The moon:- I used a white base mixed with all three primaries to get a yellowy moon with an off-white shadow areas. Those so-called seas we can see in the full moon.
The stones:- I mixed a black and hookers green (just a tad) to paint the stones. The front row with a deliciously thick paste which was watered down (literally) for the back row. I then mixed a grey for touches of moonlight reflecting from the edges and nooks and crannies of the stones. You can get too involved in this step, so be very careful. Stay loose!
The clouds:- rather than colouring in the tissue paper clouds, I simply used the brush to pull paint across the sky to give whispy cloud forms right across the sky and across the moon. Colours? whatever takes your fancy, but keep it high key for this area. Slightly darker across the face of the moon, if you must.
I added shadows at the bases of the stones to "join" them up and prevent them appearing isolated.
I also painted the corners at the bottom using a somewhat heavy green to add a little detail to the foreground.
The Completed Painting - The final Step - Assess Wether You Need Any More Detail
Just leave the painting for a little while and come back to it with a fresh eye. I added a little more cloud, sharpened up the stone highlights, added a darker line of green behind the stones and fiddled with the lower corners - the foreground to you. But felt quite happy with the whole and decided enough was enough.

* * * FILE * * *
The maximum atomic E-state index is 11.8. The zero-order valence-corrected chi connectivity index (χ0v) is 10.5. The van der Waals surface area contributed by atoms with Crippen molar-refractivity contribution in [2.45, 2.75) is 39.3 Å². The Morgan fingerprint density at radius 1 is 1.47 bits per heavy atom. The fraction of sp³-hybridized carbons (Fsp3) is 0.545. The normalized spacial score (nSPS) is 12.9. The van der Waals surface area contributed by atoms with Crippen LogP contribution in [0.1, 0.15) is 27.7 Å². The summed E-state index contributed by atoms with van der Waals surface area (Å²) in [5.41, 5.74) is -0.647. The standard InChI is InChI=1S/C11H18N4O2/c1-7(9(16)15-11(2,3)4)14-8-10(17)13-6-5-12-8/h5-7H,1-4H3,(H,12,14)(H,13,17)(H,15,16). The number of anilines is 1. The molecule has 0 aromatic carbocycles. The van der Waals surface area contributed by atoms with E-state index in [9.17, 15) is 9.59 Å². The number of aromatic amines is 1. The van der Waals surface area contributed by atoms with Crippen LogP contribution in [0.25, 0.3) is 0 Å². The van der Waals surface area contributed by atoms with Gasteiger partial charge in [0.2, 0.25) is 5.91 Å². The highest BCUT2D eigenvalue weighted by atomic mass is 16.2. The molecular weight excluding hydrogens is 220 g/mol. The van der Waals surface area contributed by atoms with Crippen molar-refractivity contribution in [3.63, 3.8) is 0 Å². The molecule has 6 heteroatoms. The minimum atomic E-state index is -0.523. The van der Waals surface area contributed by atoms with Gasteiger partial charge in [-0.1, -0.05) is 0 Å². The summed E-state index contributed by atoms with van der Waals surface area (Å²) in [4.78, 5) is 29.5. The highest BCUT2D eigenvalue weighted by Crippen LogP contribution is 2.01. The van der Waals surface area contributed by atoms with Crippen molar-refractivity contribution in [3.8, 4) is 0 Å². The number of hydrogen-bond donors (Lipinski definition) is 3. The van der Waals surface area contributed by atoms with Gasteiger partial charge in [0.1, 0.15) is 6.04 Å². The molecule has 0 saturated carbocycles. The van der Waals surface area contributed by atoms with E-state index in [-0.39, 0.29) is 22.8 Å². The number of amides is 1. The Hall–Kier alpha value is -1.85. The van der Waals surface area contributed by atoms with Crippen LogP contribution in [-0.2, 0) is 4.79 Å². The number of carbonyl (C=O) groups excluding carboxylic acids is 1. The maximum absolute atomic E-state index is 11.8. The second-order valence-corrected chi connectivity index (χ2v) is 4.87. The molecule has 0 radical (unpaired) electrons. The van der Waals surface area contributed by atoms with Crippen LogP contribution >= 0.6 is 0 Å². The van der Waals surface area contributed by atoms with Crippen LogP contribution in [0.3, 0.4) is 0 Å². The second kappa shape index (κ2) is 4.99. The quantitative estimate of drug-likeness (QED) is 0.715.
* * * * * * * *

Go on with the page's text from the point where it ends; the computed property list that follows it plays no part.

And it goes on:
Here is the final image in full.
Feel That Texture - Detail Showing Foreground Texture Courtesy Of The Tissue Paper
It is possible to add more, but better to learn a lesson for next next time.
Experiments In Acrylics And Collage
A book which describes several techniques for using acrylics in novel ways. Whilst not specifically covering the use of collage as described in this page, it does cover painting over wrinkled rice paper.
If you feel like your painting is getting into a rut this could be just the thing for bringing a little creativity. Based mainly on abstract painting but it does offer insights into how to make use of new approaches.
This is probably the first acrylic over collage, that I did. It didn't seem to come out the way I intended but I like it anyway.
And Here's Another Canvas, An Acrylic Painting Over A Collaged Beginning
One I Did Earlier
I did this as a bit of an experiment when I saw this technique described in a magazine article. As I was getting into collage in a big way it seemed to be something I should try.
At first I was a little cautious and it did not seem to be coming out the way I wanted but like most of my art it seemed to grow with a will of its own. I look at it now and think, " that should have been over there" adn, " that isn't right at all". However, I actually like the piece and it gave me the inspiration for a number of other works including the painting of Stonehenge in this tutorial.
The collaged elements were the buildings ( simple rectangles built up to give a shape) and various textured shapes using tissue both in the sky ( clouds?) and in the foreground.
You can read a little more about both paintings in my blog post, Acrylic Painting Over A Collaged Start.
I would love to hear of any experiences you have had with this technique, or of any thoughts you may have about this lens.